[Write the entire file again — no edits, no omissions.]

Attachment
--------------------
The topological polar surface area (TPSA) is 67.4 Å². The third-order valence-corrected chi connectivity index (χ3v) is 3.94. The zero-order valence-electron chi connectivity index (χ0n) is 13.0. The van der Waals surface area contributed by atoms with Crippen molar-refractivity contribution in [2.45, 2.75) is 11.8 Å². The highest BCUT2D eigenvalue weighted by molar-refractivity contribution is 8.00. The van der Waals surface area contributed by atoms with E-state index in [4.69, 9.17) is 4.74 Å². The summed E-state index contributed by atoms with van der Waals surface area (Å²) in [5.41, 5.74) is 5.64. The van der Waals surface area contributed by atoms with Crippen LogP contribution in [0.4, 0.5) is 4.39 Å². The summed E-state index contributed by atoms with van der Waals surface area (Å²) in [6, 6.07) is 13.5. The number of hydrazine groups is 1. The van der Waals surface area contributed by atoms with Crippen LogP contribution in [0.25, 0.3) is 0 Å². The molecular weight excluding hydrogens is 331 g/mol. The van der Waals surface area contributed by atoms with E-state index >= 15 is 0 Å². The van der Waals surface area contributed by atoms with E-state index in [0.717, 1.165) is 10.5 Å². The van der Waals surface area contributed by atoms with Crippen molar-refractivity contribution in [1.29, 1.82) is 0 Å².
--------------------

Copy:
The topological polar surface area (TPSA) is 67.4 Å². The third-order valence-corrected chi connectivity index (χ3v) is 3.94. The zero-order valence-electron chi connectivity index (χ0n) is 13.0. The van der Waals surface area contributed by atoms with Crippen molar-refractivity contribution in [2.45, 2.75) is 11.8 Å². The highest BCUT2D eigenvalue weighted by molar-refractivity contribution is 8.00. The van der Waals surface area contributed by atoms with E-state index in [4.69, 9.17) is 4.74 Å². The summed E-state index contributed by atoms with van der Waals surface area (Å²) in [5.41, 5.74) is 5.64. The van der Waals surface area contributed by atoms with Crippen LogP contribution in [0.4, 0.5) is 4.39 Å². The summed E-state index contributed by atoms with van der Waals surface area (Å²) in [6, 6.07) is 13.5. The number of hydrazine groups is 1. The van der Waals surface area contributed by atoms with Crippen LogP contribution in [0.25, 0.3) is 0 Å². The molecular weight excluding hydrogens is 331 g/mol. The van der Waals surface area contributed by atoms with E-state index >= 15 is 0 Å². The van der Waals surface area contributed by atoms with E-state index in [0.717, 1.165) is 10.5 Å². The van der Waals surface area contributed by atoms with Crippen molar-refractivity contribution in [1.29, 1.82) is 0 Å².